b. We are agreed that authoritative teaching in the Church serves the people of God by protecting and nurturing the Faith. Dogma has a positive and a negative function. It authoritatively repudiates erroneous teaching, and asserts the truth as revealed in the saving deeds of God and in His gifts to His Church and to His world.

c. The way in which doctrine is certified as dogma is not identical in the two communities, for there is a difference in the way in which mutually acknowledged doctrine receives ecclesiastical sanction.

d. Different understandings of the movement from kerygma to dogma obtain in the two communities. Full inquiry must therefore be made into two topics: first, the nature and structure of the teaching authority of the Church; and, secondly, the role of Scripture in relation to the teaching office of the Church.

7. We together acknowledge that the problem of the development of doctrine is crucial today and is in the forefront of our common concern.


The $3,000,000 Ecumenical Center, headquarters of the World Council of Churches and ten other international church bodies, was formally dedicated this month. The center is located in a Geneva suburb.

New York’s Cardinal Spellman is putting his coin collection, valued by some appraisers at $500,000, up for sale. A spokesman said the proceeds of the sale will be turned over to a hospital fund drive. The cardinal began his collection while a seminarian in Rome forty-nine years ago. Most of the coins were given to him.

Africa Christian Press turned out its first two publications this month: A Young Man’s Secrets, the diary of a young West African, and Mr. Mee Escapes, an illustrated evangelistic booklet. The ACP’s goal is a form of Christian literature oriented to African life and thought.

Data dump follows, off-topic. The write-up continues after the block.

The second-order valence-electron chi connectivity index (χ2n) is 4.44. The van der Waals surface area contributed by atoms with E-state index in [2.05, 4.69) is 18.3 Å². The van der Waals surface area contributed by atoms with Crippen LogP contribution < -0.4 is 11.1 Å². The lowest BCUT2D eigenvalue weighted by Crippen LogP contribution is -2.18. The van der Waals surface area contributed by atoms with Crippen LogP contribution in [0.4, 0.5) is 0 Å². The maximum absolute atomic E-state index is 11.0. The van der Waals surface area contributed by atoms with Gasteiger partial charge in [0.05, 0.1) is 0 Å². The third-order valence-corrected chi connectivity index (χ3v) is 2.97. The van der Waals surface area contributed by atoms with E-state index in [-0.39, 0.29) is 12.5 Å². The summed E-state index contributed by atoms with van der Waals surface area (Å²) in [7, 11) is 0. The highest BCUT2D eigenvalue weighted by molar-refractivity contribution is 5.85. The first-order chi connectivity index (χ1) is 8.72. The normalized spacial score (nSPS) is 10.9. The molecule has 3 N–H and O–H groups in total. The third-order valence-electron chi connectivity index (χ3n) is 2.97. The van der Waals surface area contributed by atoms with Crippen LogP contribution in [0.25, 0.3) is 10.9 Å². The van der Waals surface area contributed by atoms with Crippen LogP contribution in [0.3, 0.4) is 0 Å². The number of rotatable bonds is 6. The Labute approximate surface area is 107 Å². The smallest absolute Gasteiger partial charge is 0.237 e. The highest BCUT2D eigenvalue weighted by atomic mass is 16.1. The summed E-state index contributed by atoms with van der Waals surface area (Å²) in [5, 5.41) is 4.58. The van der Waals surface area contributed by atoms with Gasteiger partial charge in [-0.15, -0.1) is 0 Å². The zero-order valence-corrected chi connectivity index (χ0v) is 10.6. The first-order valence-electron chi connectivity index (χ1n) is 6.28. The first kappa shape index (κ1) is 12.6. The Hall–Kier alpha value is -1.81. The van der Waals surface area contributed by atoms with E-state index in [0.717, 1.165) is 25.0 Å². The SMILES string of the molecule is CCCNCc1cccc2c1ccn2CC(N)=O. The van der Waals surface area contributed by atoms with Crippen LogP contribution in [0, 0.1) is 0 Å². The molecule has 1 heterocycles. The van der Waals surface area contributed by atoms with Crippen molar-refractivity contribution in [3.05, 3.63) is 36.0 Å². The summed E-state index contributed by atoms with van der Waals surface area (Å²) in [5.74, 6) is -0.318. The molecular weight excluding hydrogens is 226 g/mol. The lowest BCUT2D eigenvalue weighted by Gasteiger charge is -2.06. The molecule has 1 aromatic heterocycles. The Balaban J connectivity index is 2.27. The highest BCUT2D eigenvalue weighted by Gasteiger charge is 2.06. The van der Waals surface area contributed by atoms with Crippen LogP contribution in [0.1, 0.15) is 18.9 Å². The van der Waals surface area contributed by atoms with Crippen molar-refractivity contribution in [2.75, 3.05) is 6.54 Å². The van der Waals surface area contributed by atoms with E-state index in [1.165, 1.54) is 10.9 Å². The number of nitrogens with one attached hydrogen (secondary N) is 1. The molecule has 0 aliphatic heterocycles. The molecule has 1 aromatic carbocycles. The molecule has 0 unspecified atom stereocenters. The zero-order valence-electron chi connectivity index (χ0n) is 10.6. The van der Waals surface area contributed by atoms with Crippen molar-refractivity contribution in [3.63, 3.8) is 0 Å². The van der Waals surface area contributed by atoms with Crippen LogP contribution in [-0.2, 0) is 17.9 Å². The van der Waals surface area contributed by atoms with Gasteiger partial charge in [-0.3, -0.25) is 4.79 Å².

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A group of Episcopal clergymen met in Pawling, New York, last month in what was described as the inaugural conference for the formation of an American branch of the Evangelical Fellowship of the Anglican Communion. Dr. Philip Edgcumbe Hughes of Columbia Theological Seminary, Decatur, Georgia, was elected president.


Dr. T. Watson Street accepted the unanimous call of the Presbyterian U. S. Board of World Missions to withdraw his resignation as executive secretary. Street had announced that he would give up the post to become dean of the faculty at Austin Presbyterian Theological Seminary.

The Rev. Walter A. Maier, Jr., son of the late “Lutheran Hour” preacher, is joining the faculty of Concordia Seminary, Springfield, Illinois, to teach New Testament.

President Johnson selected an ordained Baptist minister, Bill D. Moyers, as his press secretary to replace the ailing George Reedy. Moyers, at 31, had been considered the President’s top aide. He joined then-Senator Johnson’s staff in 1959 after stints as a rural pastor and college teacher.

Dr. Hollis F. Price, president of LeMoyne College, was elected moderator of the United Church of Christ. He is the first Negro ever named to the office.

They Say

“We could have had the Reformation without a revolution 400 years ago if there had been a pope like John XXIII.”—Richard Cardinal Cushing, in an address to the annual convention of the Lutheran Laymen’s League.